Assembly Technician: Career Information

Read about a career in assembly technology. Research the educational and skill requirements, and learn about the job description and employment and salary outlook for an assembly technician.

View popular schools

Find schools that offer these popular programs

  • Boilermaking
  • Ironworking
  • Machine Shop Technologies
  • Machinist
  • Sheetworking
  • Tool and Die Technologies
  • Welding Technology

Career Defined for an Assembly Technician

Assembly technicians, also called team assemblers or fabricators, are manufacturing workers who use tools, machines and their hands to put together components on products like cars, aircraft and computers. They often work in teams, rotating through different smaller tasks, and when demand is down and some are laid off, the remaining assembly technicians take over a larger variety of tasks. Assembly technicians may also spot defective parts, advise engineers and designers about the length of time needed to perform a certain assembly and decide how tasks should be distributed. Working conditions vary by industry; some workers deal with high levels of grease, harmful chemicals and noise, but some electro-mechanical assemblers work in factories that must be kept exceptionally clean and dust free.

Education High school diploma or GED required, vocational schools and community colleges also offer classes
Job Skills Manual dexterity, physical strength, great color vision, problem-solving ability
Median Salary (2015) $30,080 for assemblers and fabricators
Job Growth (2014-2024) -1% for assemblers and fabricators

Source: U.S. Bureau of Labor Statistics

Educational Requirements

Most assembly technician applicants need a high school diploma or a GED. Although minimum job requirements depend greatly on the products that will be assembled and the particular employer, almost all assembly jobs value experience and require on-the-job training. Specialized jobs in electrical, aircraft or auto assembly fields may require more experience. Formal training programs can be found through employee-sponsored classrooms, vocational schools or community colleges. Helpful post-secondary courses include English, computers and computer-aided design.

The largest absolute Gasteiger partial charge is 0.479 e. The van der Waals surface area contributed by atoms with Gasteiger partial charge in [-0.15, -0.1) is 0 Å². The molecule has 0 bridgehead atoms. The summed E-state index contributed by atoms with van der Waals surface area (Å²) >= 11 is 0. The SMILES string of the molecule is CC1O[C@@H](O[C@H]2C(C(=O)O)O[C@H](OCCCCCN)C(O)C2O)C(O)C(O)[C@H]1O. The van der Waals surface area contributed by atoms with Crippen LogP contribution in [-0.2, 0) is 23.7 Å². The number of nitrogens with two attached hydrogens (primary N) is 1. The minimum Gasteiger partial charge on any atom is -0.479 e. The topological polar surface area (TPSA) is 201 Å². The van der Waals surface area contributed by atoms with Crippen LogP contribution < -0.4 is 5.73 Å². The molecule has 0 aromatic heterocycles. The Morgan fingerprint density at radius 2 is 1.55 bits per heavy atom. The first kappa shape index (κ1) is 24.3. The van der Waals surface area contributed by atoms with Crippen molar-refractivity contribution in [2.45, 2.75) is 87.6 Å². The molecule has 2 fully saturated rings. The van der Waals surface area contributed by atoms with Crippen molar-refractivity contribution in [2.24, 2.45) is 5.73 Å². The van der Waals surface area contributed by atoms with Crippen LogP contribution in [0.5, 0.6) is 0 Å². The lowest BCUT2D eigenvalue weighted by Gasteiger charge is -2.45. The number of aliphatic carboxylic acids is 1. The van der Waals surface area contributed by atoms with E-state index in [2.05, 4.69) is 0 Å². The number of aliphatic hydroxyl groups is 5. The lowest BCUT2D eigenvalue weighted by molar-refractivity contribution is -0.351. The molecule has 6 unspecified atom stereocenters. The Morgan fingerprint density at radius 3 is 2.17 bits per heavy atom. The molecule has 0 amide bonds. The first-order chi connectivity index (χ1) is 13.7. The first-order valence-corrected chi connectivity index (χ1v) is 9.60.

Required Skills

The U.S. Bureau of Labor Statistics (BLS) stated that assembly technicians must hold the following traits:

  • Basic reading, listening, speaking and problem-solving skills
  • Manual dexterity, physical strength and ability to perform repetitive tasks
  • Good color discernment and color vision

Employment and Salary Outlook

The BLS noted that employment of assemblers and fabricators was expected to shrink by 1% from 2014-2024. The market depends largely on the demand for the goods that assembly technicians produce. Specially-trained workers, such as assemblers of aircraft structures, surfaces, rigging and systems, should find more opportunities than others in the coming years. As of May 2015, the BLS reported that the median salary for all team assemblers was $30,080.

Next: View Schools

What is your highest level of education?

Some College
Complete your degree or find the graduate program that's right for you.
High School Diploma
Explore schools that offer bachelor and associate degrees.
Still in High School
Earn your diploma or GED. Plan your undergraduate education.

Schools you may like:

Popular Schools

The listings below may include sponsored content but are popular choices among our users.

Find your perfect school

What is your highest level of education?